Non-self

One of the fundamental teachings of Buddhism is that our sense of individuality is delusional. The Buddha taught that we aren’t really individual beings in the way that we tend to think. We are really just part of everything else, like how waves are part of the ocean. A wave can be described as an individual, but it isn’t really separate from the rest of the ocean. The Buddha taught that what we think of as our self is actually not an individual being, but a combination of things. He called these the five aggregates. They are: physical form, consciousness, feelings, perceptions, and mental habits. If we are just a collection of things, like parts of a car, then our self is less significant than we think it is.

 

So, what are the implications of this? Well, feelings of greed and jealousy become insignificant if we aren’t so focused on ourselves. I think everyone agrees that the world would be a better place with less selfishness. Recognizing ourselves as part of a context rather than thinking we are some separate independent being can go a long way toward fixing many of the problems in the world. If we recognize others as ourselves then we are certainly less likely to harm them. It can make us want to help them instead. And ultimately helping others is really important in Buddhism.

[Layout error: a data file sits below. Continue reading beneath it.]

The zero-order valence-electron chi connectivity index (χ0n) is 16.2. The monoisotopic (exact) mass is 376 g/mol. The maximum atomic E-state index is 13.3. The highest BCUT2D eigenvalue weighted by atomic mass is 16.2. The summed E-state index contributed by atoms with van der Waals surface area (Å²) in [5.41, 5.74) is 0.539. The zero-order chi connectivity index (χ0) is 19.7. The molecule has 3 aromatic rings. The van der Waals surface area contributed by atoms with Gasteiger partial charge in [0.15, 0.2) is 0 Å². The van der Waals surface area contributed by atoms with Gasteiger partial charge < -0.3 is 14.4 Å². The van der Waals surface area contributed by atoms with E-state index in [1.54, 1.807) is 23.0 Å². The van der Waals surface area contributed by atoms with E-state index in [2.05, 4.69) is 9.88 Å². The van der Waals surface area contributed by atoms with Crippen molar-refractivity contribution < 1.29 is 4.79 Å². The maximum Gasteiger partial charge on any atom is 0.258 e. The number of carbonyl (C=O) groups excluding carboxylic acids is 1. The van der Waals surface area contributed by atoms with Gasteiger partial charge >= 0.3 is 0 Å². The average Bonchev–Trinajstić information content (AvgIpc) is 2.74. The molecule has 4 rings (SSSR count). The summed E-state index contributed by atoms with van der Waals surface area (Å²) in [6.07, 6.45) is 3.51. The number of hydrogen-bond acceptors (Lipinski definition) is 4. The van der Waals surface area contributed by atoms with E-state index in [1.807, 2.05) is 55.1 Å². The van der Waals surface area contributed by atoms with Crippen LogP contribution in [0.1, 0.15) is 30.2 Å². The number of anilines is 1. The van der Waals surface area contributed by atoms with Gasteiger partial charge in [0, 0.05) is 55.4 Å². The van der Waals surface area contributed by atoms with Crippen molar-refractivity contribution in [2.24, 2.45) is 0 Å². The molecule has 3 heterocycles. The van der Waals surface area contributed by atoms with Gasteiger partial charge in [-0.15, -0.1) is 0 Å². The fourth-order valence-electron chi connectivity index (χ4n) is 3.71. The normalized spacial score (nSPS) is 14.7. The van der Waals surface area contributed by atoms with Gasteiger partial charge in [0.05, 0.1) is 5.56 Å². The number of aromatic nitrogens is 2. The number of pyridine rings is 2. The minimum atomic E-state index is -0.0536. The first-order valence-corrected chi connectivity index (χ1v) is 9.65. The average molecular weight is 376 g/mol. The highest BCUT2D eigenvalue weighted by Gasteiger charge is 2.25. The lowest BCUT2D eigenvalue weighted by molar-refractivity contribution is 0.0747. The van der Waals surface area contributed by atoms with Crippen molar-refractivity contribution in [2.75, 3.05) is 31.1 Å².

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About Daniel Scharpenburg

Daniel Scharpenburg is an independent dharma teacher living in Kansas City. He gives online teachings through the Open Heart Project. His writing has appeared in Lion's Roar, Patheos, Tattooed Buddha, and Elephant Journal.

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